Cennamo, K., Ross, J., & Ertmer, P. (2009).  Technology integration for meaningful classroom use:  A standards-based approach:  Mason, Ohio:  Cengage Learning.
Laureate Education, Inc. 2010 (Producer). Assessing Student Learning with Technology (DVD).  
            Integrating Technology across the Content Areas.  Baltimore, MD: Author.

Sunday, September 18, 2011

Following My Game Plan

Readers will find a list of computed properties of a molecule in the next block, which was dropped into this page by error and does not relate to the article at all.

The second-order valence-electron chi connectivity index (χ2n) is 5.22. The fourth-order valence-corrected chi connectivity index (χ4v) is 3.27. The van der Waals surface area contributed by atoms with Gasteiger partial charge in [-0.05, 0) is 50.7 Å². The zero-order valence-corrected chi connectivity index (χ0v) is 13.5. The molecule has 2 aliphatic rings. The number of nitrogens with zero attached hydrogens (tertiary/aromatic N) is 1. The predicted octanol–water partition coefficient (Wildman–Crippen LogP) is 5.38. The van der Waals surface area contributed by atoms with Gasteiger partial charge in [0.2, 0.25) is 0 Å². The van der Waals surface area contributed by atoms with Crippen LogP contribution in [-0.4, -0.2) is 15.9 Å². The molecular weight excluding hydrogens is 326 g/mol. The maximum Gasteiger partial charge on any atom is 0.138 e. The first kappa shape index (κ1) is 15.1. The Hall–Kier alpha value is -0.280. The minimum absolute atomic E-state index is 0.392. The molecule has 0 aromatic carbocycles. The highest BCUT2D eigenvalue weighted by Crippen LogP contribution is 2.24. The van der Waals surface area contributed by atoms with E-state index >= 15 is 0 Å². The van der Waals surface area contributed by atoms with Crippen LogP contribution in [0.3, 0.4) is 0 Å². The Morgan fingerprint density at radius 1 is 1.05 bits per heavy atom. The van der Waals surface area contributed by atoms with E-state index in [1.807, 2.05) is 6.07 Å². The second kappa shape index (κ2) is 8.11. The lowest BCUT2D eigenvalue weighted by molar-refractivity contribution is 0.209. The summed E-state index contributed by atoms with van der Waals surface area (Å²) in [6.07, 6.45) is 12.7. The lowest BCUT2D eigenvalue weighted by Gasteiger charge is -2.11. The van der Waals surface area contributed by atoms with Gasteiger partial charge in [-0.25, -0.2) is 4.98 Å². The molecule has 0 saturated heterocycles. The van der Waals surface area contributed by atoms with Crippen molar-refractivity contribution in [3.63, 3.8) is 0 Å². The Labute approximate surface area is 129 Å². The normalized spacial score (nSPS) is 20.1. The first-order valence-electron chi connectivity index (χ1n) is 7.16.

My GAME plan to design and incorporate digital tools into my instructional lessons will require that I strategically decide on those that will most effectively motivate and engage my students.  I will use assessment data collected and student surveys to identify learning tools that will most effectively match the interests, learning preferences, and intelligences of my students (Cennamo, Ross & Ertmer 2009).  After selecting those tools, I will need to open accounts as well as to verify parent permission for students to use the internet for learning.  I will also survey my students to determine which students have prior experiences using Google Reader, Digital Stories, or Voice Threads.  Those students will serve as support for their peers that have had limited or no exposure.  I have also determined that two of my staff members have just begun to use blogs.  I will employ their expertise to devise a plan to give all students equal access to our available technology.   This past week I downloaded tutorials for three tools I will be using with my students.  I will practice using each of the tools to become familiar with the nuances of each program.  This coming week, I will meet with my co-teacher to decide on when, where, and how we will implement the use of these tools into our instruction.  It will be necessary to consider the availability of computer resources both in the lab and in the classroom, the instructional time to model the use of the technology, and the assignment of collaborative learning teams.  Although we plan to utilize these tools in mathematics as well as language arts, we have chosen to focus on language arts first.